The Radical Camera: New York’s Photo League, 1936-1951

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Date(s) - 21 Nov 2012 until 21 Jan 2013
11:00 AM - 5:00 PM

Contemporary Jewish Museum

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The Radical Camera: New York’s Photo League, 1936–1951 is the first comprehensive museum survey in three decades of the famed photography group’s work, history, artistic significance, and cultural, social, and political milieu. Drawing from two extensive Photo League museum collections housed at The Jewish Museum in New York City and the Columbus Museum of Art in Ohio, the exhibition includes 150 vintage photographs by more than sixty Photo League members.

From 1936 through 1951, the Photo League would mirror monumental shifts in the world starting with the Depression, through World War II, and ending with the Red Scare. Throughout those tumultuous times, its members engaged in lively debate and ongoing experimentation in the streets to propel documentary photography from factual images to a more subjective, poetic reading of life. After just 15 years, the school and salon known as the Photo League would become a casualty of the McCarthy-era blacklists for its leftist leanings, but in that short time its more than 400 members, which included some of the most noted photographers of the mid-twentieth century—Berenice Abbott, Consuelo Kanaga, Lisette Model, Aaron Siskind, Weegee, and many others—would redefine documentary photography and open the way for the next generation of photographers.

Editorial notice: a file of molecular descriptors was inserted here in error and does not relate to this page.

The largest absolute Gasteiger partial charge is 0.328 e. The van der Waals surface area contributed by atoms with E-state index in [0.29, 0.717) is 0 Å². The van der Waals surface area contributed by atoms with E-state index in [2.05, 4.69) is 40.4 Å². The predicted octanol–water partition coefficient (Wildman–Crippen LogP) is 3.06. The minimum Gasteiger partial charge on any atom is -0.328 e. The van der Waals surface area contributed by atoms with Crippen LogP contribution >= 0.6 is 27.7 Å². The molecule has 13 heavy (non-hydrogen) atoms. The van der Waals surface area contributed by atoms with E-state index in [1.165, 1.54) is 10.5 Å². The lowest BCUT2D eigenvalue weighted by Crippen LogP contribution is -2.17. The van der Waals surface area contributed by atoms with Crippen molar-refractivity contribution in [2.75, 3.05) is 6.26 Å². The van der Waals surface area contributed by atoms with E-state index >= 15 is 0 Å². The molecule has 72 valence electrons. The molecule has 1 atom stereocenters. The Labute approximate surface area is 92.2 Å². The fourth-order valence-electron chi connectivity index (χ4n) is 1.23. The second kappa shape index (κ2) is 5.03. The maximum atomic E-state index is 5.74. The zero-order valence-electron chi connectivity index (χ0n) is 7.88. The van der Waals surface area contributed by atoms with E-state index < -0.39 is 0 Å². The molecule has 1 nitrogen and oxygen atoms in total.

The members’ solidarity centered on a belief in the expressive power of the documentary photograph and on a progressive alliance in the 1930s of social activism and art. They rejected the prevailing style of modernism in order to engage the gritty realities of urban life. Leaguers focused on the urban environment, and this meant looking closely at ordinary people. That impulse spurred them to explore their own New York neighborhoods, street by street, camera at the ready.

But the work of the Photo League was more than just social commentary. Members championed a photography that was as much aesthetic as social-minded, and this dual identity defines the League’s progressivism in a unique way. The League was a place where you learned about yourself. One of its leading members and teachers, Sid Grossman, pushed students to discover not only the meaning of their work but also their relationship to it. For many of these predominantly Jewish, working-class and first-generation Americans, New York City was their own story, a place not just to bear witness, but to determine one’s own bearings. This transformative, personalized approach was one of the League’s most innovative and influential contributions to the medium.